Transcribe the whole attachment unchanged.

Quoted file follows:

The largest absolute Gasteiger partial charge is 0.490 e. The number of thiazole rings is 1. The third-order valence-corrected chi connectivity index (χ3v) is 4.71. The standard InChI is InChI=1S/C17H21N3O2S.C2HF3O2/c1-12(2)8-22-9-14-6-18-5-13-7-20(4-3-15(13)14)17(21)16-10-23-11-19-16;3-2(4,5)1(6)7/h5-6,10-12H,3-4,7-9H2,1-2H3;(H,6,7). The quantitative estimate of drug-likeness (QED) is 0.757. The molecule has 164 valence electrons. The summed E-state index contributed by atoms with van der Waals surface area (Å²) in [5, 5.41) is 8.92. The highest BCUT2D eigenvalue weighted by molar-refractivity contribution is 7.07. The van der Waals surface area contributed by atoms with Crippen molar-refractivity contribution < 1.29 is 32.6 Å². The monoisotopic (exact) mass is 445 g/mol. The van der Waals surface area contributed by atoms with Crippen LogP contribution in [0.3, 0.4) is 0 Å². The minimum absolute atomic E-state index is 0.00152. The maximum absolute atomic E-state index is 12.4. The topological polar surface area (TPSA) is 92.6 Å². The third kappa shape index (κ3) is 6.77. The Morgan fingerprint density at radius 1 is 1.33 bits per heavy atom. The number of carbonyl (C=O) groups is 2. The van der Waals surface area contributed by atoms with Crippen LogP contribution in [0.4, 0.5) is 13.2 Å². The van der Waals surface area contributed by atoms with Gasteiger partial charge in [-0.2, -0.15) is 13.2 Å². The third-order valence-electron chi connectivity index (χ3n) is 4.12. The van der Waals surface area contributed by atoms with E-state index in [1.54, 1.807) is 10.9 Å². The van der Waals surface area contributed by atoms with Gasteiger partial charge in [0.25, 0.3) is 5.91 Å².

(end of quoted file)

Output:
The largest absolute Gasteiger partial charge is 0.490 e. The number of thiazole rings is 1. The third-order valence-corrected chi connectivity index (χ3v) is 4.71. The standard InChI is InChI=1S/C17H21N3O2S.C2HF3O2/c1-12(2)8-22-9-14-6-18-5-13-7-20(4-3-15(13)14)17(21)16-10-23-11-19-16;3-2(4,5)1(6)7/h5-6,10-12H,3-4,7-9H2,1-2H3;(H,6,7). The quantitative estimate of drug-likeness (QED) is 0.757. The molecule has 164 valence electrons. The summed E-state index contributed by atoms with van der Waals surface area (Å²) in [5, 5.41) is 8.92. The highest BCUT2D eigenvalue weighted by molar-refractivity contribution is 7.07. The van der Waals surface area contributed by atoms with Crippen molar-refractivity contribution < 1.29 is 32.6 Å². The monoisotopic (exact) mass is 445 g/mol. The van der Waals surface area contributed by atoms with Crippen LogP contribution in [0.3, 0.4) is 0 Å². The minimum absolute atomic E-state index is 0.00152. The maximum absolute atomic E-state index is 12.4. The topological polar surface area (TPSA) is 92.6 Å². The third kappa shape index (κ3) is 6.77. The Morgan fingerprint density at radius 1 is 1.33 bits per heavy atom. The number of carbonyl (C=O) groups is 2. The van der Waals surface area contributed by atoms with Crippen LogP contribution in [0.4, 0.5) is 13.2 Å². The van der Waals surface area contributed by atoms with Gasteiger partial charge in [-0.2, -0.15) is 13.2 Å². The third-order valence-electron chi connectivity index (χ3n) is 4.12. The van der Waals surface area contributed by atoms with E-state index in [1.54, 1.807) is 10.9 Å². The van der Waals surface area contributed by atoms with Gasteiger partial charge in [0.25, 0.3) is 5.91 Å².